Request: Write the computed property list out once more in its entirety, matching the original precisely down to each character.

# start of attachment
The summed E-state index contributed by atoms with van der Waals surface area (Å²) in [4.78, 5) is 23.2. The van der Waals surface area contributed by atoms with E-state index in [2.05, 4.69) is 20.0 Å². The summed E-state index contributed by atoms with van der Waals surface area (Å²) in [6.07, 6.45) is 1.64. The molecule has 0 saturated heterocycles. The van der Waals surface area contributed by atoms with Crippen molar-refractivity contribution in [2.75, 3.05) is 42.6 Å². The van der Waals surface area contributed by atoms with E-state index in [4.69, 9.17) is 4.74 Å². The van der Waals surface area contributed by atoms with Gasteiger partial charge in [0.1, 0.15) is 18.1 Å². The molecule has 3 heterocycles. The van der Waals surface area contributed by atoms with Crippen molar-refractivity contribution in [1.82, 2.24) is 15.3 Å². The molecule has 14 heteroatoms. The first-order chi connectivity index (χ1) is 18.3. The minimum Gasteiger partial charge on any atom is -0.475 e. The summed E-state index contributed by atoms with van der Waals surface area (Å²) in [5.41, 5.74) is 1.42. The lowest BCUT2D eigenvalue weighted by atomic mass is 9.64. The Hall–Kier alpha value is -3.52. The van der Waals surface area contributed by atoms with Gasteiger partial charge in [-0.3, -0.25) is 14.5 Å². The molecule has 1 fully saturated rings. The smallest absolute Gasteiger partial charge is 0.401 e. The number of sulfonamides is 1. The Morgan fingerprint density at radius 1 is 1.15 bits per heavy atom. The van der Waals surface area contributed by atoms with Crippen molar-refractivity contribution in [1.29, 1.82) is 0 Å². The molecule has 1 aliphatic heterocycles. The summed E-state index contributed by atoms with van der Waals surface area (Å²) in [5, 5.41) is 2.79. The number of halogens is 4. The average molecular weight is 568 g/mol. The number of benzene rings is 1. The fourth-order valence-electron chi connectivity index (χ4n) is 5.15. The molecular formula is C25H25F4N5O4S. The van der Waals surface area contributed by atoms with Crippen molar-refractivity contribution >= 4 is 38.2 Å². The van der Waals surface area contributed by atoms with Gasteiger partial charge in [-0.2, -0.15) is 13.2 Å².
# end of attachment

The summed E-state index contributed by atoms with van der Waals surface area (Å²) in [4.78, 5) is 23.2. The van der Waals surface area contributed by atoms with E-state index in [2.05, 4.69) is 20.0 Å². The summed E-state index contributed by atoms with van der Waals surface area (Å²) in [6.07, 6.45) is 1.64. The molecule has 0 saturated heterocycles. The van der Waals surface area contributed by atoms with Crippen molar-refractivity contribution in [2.75, 3.05) is 42.6 Å². The van der Waals surface area contributed by atoms with E-state index in [4.69, 9.17) is 4.74 Å². The van der Waals surface area contributed by atoms with Gasteiger partial charge in [0.1, 0.15) is 18.1 Å². The molecule has 3 heterocycles. The van der Waals surface area contributed by atoms with Crippen molar-refractivity contribution in [1.82, 2.24) is 15.3 Å². The molecule has 14 heteroatoms. The first-order chi connectivity index (χ1) is 18.3. The minimum Gasteiger partial charge on any atom is -0.475 e. The summed E-state index contributed by atoms with van der Waals surface area (Å²) in [5.41, 5.74) is 1.42. The lowest BCUT2D eigenvalue weighted by atomic mass is 9.64. The Hall–Kier alpha value is -3.52. The van der Waals surface area contributed by atoms with Gasteiger partial charge in [-0.3, -0.25) is 14.5 Å². The molecule has 1 fully saturated rings. The smallest absolute Gasteiger partial charge is 0.401 e. The number of sulfonamides is 1. The Morgan fingerprint density at radius 1 is 1.15 bits per heavy atom. The van der Waals surface area contributed by atoms with Crippen molar-refractivity contribution in [1.29, 1.82) is 0 Å². The molecule has 1 aliphatic heterocycles. The summed E-state index contributed by atoms with van der Waals surface area (Å²) in [5, 5.41) is 2.79. The number of halogens is 4. The average molecular weight is 568 g/mol. The number of benzene rings is 1. The fourth-order valence-electron chi connectivity index (χ4n) is 5.15. The molecular formula is C25H25F4N5O4S. The van der Waals surface area contributed by atoms with Crippen molar-refractivity contribution >= 4 is 38.2 Å². The van der Waals surface area contributed by atoms with Gasteiger partial charge in [-0.2, -0.15) is 13.2 Å².